What it means: These dead zones often appear when pressure on the area causes decreased blood flow to the underlying tissues. It may mean your saddle isn’t fitting properly, although the issue can occur even with a well-fitted saddle.
Action: Check saddle fit. If your saddle fits properly, consider using a pressure-distributing pad to help minimize localized pressure on your horse’s back. But don’t make the mistake of simply adding extra layers of padding, as that will just make matters worse. It’s similar to adding an extra pair of socks when your shoes don’t fit.
Sign #4: Going Bald
What you see: Bald spots or patches of broken hair underneath your saddle.
What it means: Your saddle is rubbing against your horse’s skin, causing the hair to break. This can happen if your saddle doesn’t fit properly, and moves too much when your horse is working. These types of rubs can occur in almost any area, although they’re especially common under your seat. Isolated rubs also can appear if there’s a piece of loose leather or hardware, or if something is broken and rubbing against the horse’s skin.
Action: Check saddle fit. Find a pad that helps to hold it securely in place, even when your horse is working. For an isolated rub, check the area of your tack that’s in contact with that location on your horse’s skin, then fix anything that could be rubbing. If everything seems perfect with your saddle, consider a sheepskin pad directly against your horse’s skin. Sheepskin is an excellent choice for reducing friction, and really can help a sensitive horse. Bald spots and broken hair are early warning signs of trouble. As soon as you see them, take steps to correct the problem before they progress to open sores.
Sign #5: Bumpy Back
What you see: Look for hard nodules on your horse’s back. Just like dead spots and rubs, these nodules are most commonly seen under where you sit. They’re also common on either side of the withers. You may see them only on one side, especially if your horse is asymmetrical or you have a tendency to sit crookedly in the saddle. These hard nodules are rarely painful for your horse.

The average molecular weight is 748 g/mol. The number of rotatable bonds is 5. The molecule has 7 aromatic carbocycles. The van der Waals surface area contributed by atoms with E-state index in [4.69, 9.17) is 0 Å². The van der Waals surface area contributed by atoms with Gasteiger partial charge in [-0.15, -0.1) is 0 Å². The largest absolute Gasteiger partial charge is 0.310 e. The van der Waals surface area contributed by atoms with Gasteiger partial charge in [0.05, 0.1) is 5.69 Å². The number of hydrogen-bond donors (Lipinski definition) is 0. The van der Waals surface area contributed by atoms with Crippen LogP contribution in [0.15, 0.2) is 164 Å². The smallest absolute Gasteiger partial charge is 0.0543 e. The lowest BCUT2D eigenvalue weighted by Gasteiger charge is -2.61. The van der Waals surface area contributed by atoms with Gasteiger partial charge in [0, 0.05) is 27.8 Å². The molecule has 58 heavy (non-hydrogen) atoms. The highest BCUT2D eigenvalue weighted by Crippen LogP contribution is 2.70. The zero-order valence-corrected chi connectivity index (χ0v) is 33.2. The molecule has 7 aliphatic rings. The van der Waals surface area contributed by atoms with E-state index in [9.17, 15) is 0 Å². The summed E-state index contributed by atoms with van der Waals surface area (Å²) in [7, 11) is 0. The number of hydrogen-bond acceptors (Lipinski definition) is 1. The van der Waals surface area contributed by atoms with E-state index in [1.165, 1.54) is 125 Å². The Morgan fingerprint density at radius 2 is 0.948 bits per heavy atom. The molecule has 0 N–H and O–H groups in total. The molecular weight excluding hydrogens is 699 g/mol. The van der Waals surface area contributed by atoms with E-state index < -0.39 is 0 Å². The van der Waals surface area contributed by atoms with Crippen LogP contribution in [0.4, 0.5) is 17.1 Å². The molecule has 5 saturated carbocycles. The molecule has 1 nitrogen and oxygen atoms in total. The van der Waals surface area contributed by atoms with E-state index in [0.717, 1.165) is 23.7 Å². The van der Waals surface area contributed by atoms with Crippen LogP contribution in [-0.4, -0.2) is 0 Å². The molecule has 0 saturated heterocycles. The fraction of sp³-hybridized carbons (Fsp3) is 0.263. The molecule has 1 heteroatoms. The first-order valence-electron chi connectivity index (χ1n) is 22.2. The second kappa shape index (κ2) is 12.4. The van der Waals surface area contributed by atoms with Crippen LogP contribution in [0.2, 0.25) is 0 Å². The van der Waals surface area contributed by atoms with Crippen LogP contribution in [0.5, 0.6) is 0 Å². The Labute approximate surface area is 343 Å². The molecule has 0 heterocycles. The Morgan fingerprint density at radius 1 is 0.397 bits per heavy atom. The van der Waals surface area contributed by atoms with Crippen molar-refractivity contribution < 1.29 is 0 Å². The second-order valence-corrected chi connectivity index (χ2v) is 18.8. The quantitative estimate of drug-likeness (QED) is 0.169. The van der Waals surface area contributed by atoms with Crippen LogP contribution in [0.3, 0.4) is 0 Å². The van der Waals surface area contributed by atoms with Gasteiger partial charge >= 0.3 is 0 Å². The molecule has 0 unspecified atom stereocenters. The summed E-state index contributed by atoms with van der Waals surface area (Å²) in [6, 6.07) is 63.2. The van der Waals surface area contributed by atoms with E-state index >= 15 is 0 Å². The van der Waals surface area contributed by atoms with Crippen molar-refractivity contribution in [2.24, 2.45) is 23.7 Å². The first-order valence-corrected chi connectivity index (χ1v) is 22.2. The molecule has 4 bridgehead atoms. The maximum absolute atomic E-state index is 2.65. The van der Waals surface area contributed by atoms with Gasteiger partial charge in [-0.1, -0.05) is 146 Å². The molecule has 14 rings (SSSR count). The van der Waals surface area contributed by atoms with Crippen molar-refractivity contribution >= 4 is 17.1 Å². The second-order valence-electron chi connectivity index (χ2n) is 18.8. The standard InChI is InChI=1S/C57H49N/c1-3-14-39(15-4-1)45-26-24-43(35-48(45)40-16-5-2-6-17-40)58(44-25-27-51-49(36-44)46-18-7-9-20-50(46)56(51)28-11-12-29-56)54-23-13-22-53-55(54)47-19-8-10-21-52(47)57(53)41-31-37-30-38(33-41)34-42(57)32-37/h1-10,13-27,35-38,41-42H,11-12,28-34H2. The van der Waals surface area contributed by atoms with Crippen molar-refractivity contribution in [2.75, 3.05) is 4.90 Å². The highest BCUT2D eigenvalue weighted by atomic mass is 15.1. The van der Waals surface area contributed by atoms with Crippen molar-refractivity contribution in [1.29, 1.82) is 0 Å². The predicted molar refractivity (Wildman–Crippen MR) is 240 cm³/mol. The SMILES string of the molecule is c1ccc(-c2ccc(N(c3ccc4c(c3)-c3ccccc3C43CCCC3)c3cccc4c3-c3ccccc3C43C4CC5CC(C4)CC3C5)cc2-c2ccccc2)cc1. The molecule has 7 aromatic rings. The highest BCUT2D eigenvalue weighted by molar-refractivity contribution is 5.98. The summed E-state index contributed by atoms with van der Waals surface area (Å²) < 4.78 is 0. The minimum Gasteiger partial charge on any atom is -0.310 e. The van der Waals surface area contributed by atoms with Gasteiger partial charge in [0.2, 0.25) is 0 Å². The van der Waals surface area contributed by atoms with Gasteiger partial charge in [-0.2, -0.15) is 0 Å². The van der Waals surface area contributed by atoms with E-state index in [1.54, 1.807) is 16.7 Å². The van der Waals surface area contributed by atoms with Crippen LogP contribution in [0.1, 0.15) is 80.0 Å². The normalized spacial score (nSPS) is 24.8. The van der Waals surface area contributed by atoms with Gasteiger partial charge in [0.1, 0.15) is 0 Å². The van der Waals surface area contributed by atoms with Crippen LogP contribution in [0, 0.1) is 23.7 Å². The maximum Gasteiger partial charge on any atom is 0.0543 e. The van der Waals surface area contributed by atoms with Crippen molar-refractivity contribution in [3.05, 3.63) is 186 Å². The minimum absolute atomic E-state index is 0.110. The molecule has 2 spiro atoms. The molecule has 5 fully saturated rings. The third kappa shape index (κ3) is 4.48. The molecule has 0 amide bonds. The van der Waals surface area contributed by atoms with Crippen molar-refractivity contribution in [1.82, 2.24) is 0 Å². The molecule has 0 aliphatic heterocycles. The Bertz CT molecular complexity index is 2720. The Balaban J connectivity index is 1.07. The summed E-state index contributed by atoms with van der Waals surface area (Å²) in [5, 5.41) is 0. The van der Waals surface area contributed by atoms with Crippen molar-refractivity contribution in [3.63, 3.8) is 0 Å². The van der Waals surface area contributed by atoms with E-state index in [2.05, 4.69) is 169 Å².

What it means: Nodules develop when there’s tissue death and scarring in the deep layers of tissue beneath your horse’s skin. Typically, they’re the result of a combination of pressure and friction.
Action: Check saddle fit. Consider a pad that combines pressure distribution and sheepskin to best protect your horse’s back. If the nodules are especially large, cutting a hole out of a pad that’s placed directly over the area can eliminate pressure on the nodule completely. Although these bumps may never disappear, they won’t continue to grow, and can even get much smaller over time if pressure is eliminated.
Sign #6: Ouch!
What you see: Your horse’s back is very painful when you run your hand along where the saddle sits. He may express his discomfort with pinned ears, snapping teeth, and a swishing tail when you place the saddle on his back.
What it means: Although this, too, can be related to saddle fit, it’s also possible that your horse has a primary back problem causing him pain. For example, a condition known as “kissing spines,” where the bony processes extending up from each vertebrae come in contact with one another, can cause this type of pain.
Action: Have your veterinarian check out your horse’s painful back. He might recommend radiographs to check for kissing spines, or medications to help relieve muscle spasms and pain. If no serious underlying cause can be identified, acupuncture might be recommended to help relieve pain. In addition, massage therapy or bodywork could be a part of your treatment plan.
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Your vet is likely to recommend a plan that includes carrot stretches, belly lifts, or other manipulations that can help stretch and strengthen the muscles of your horse’s back. Of course, you should check your saddle fit, and make sure it’s appropriately padded to avoid localized pressure on your horse’s painful back. And your training and riding plan might have to be modified to help keep your horse comfortable over time.
Sign #7: Won’t Go
What you see: You mount up, ready for your ride. You’re ready to go, but your horse says “no!” He pins his ears, shakes his head, and refuses to move. When you push a little harder, he stands straight up on his hind legs or takes off bucking—depending on the day.
What it means: Behavior problems are a common sign of saddle pain. Pay attention when your horse first starts pinning his ears, refusing to go forward, or threatening to rear. If you don’t identify the source of his discomfort now, his behavior is likely to get worse and worse.
Action: Have your vet check your horse’s back for pain, and treat it as needed (see above). Check saddle fit carefully, and make sure the saddle is padded appropriately. If you believe these kinds of behavior problems have become a habit, find a good trainer who can help you work through your horse’s resistance while being sensitive to his discomfort.